Google's Brand Takes A Hit.

Posted by: Bruce Nussbaum on September 17, 2007

I don’t know why two guys need a big wide-bodied 767 jet to fly around, guzzling gas and polluting the planet and I don’t know why NASA cut them a deal to land at Moffit Airbase, minutes away from Google headquarters but I do know that it hurts the brand image of the company they founded and run. Not good.

Getting such a sweet deal in return for running scientific experiments for NASA makes it all the more stinky. Does NASA really need Larry Page and Sergey Brin to do experiments for them? Please. It rings so hollows that it is silly.

We all make mistakes. Google has been strongly supporting green technology. It’s building the largest solar complex in the US and it uses materials in its offices that don’t have PVC’s.

But having a 767, which is three times the size of an “average” executive jet, that uses 7,000 gallons of gas to fly from San Francisco to New York and then get special permission to park it 10 minutes away on a NASA-managed run-way just speaks of corporate privilege, not responsibility. The biggest private jet? The inside deal with the government? The shortest commute from jet to the office? These are all games mainstream CEOs play. Yuck.

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Reader Comments

SusanA

September 17, 2007 09:53 PM

It's amazing how "don't be evil" has morphed into the same-old-same-old so quickly.
Something we need to get clear about in our era is whether having a lot of money allows you to blow much more than your share of environmental resources. Today, the answer is yes. But it shouldn't be.

Adam Richardson

September 19, 2007 06:51 PM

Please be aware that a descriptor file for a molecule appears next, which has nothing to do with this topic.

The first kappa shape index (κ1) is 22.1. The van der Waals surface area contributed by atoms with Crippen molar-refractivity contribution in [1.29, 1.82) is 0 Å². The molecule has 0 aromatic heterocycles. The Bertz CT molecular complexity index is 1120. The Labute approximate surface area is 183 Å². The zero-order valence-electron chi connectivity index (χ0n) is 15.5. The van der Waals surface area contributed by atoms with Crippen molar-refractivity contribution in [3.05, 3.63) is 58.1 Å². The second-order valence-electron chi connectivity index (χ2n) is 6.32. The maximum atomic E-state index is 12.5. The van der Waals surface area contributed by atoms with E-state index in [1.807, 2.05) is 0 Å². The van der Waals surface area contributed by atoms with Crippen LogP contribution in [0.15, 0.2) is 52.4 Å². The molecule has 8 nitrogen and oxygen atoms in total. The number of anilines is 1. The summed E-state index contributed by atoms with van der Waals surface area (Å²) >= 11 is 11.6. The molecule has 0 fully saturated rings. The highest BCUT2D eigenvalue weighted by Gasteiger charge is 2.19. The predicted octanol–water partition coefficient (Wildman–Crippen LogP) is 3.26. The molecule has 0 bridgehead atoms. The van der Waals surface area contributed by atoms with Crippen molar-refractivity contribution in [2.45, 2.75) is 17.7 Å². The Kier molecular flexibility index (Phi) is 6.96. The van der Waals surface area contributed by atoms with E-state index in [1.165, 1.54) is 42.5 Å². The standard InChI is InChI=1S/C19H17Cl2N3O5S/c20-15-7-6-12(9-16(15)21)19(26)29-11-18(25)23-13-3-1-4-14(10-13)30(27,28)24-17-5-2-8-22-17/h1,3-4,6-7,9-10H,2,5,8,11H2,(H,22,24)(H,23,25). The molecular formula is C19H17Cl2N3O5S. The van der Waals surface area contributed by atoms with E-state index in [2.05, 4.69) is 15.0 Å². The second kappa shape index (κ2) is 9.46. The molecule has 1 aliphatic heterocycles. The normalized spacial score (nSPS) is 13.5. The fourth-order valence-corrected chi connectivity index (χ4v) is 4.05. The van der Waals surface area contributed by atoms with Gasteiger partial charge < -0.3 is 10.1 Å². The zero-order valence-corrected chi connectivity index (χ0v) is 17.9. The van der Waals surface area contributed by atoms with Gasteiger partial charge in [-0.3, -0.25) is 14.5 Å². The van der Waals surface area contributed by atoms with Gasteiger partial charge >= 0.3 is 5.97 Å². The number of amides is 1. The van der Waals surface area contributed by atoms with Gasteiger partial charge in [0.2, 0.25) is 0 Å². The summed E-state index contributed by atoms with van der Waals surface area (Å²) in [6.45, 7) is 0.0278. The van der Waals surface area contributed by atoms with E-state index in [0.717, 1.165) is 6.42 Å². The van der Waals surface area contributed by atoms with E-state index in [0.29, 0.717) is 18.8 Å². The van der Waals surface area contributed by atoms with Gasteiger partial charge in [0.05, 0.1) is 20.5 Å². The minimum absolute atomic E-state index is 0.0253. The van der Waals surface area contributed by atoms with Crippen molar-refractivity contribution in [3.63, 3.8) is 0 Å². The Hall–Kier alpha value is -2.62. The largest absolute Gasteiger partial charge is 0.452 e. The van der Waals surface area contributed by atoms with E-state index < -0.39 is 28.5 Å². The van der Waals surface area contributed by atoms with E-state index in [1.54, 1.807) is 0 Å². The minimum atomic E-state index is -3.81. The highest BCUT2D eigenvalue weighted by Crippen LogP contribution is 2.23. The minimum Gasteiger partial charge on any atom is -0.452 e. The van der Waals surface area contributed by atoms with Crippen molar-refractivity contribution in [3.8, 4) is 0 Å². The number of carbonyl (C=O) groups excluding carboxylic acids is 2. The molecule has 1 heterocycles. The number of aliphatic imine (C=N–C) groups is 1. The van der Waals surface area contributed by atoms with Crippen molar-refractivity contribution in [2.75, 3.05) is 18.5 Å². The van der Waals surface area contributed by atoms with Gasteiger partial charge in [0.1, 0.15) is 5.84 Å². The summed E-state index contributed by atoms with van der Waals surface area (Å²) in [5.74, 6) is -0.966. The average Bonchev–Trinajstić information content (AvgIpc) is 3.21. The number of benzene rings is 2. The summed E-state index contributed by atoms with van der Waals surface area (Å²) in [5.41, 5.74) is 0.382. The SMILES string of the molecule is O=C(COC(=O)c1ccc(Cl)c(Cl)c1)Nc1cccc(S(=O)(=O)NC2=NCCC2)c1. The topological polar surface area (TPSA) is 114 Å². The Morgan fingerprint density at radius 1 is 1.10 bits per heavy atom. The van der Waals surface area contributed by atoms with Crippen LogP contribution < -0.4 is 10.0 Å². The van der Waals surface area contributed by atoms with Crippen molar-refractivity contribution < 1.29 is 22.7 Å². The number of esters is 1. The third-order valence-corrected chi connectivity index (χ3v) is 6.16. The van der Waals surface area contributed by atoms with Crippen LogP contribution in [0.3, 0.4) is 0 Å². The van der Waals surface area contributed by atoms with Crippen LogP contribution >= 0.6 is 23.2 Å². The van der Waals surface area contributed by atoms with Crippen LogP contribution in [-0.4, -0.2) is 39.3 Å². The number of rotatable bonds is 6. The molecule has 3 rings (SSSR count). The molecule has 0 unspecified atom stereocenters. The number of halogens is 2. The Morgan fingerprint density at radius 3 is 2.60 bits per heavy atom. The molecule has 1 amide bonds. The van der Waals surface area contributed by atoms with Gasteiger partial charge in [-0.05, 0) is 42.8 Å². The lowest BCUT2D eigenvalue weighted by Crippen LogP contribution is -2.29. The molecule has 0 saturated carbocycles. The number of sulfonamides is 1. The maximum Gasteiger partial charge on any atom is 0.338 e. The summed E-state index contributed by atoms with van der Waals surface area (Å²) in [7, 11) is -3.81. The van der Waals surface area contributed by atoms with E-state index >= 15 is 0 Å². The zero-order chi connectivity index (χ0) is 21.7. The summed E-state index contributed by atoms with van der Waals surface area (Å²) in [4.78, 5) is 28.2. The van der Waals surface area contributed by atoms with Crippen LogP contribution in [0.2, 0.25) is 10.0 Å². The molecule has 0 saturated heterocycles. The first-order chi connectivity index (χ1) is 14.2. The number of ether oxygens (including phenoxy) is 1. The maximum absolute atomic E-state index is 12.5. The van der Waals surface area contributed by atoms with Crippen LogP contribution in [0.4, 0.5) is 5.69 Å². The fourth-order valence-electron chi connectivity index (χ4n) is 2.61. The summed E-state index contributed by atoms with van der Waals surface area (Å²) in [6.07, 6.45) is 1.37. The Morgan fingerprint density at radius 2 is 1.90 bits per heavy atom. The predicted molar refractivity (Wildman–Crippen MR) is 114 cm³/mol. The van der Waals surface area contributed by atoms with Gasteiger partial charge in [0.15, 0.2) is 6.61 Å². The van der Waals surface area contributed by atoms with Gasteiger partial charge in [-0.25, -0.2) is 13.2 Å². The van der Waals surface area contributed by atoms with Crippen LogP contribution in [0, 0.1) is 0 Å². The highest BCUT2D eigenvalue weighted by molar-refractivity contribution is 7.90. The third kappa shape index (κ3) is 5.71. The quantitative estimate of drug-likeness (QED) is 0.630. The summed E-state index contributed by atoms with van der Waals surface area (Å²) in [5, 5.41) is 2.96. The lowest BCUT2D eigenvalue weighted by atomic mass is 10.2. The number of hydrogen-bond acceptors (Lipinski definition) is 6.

Right on calling them to task on this. NASA is a government agency - in other words paid for by you and me. So essentially we are letting Google use our property. Nice that they are doing experiments I suppose, but they shouldn't need parking for such an ostentatiously large plane anyway. How many people are they flying around at once on a regular basis?

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Want to stop talking about innovation and learn how to make it work for you? Bruce Nussbaum takes you deep into the latest thinking about innovation and design with daily scoops, provocative perspectives and case studies. Nussbaum is at the center of a global conversation on the growing discipline of innovation and the deepening field of design thinking. Read him to discover what social networking works—and what doesn’t. Discover where service innovation is going and how experience design is shaping up. Learn which schools are graduating the most creative talent and which consulting firms are the hottest. And get his take on what the smartest companies are doing in the U.S., Asia and Europe, far ahead of the pack.

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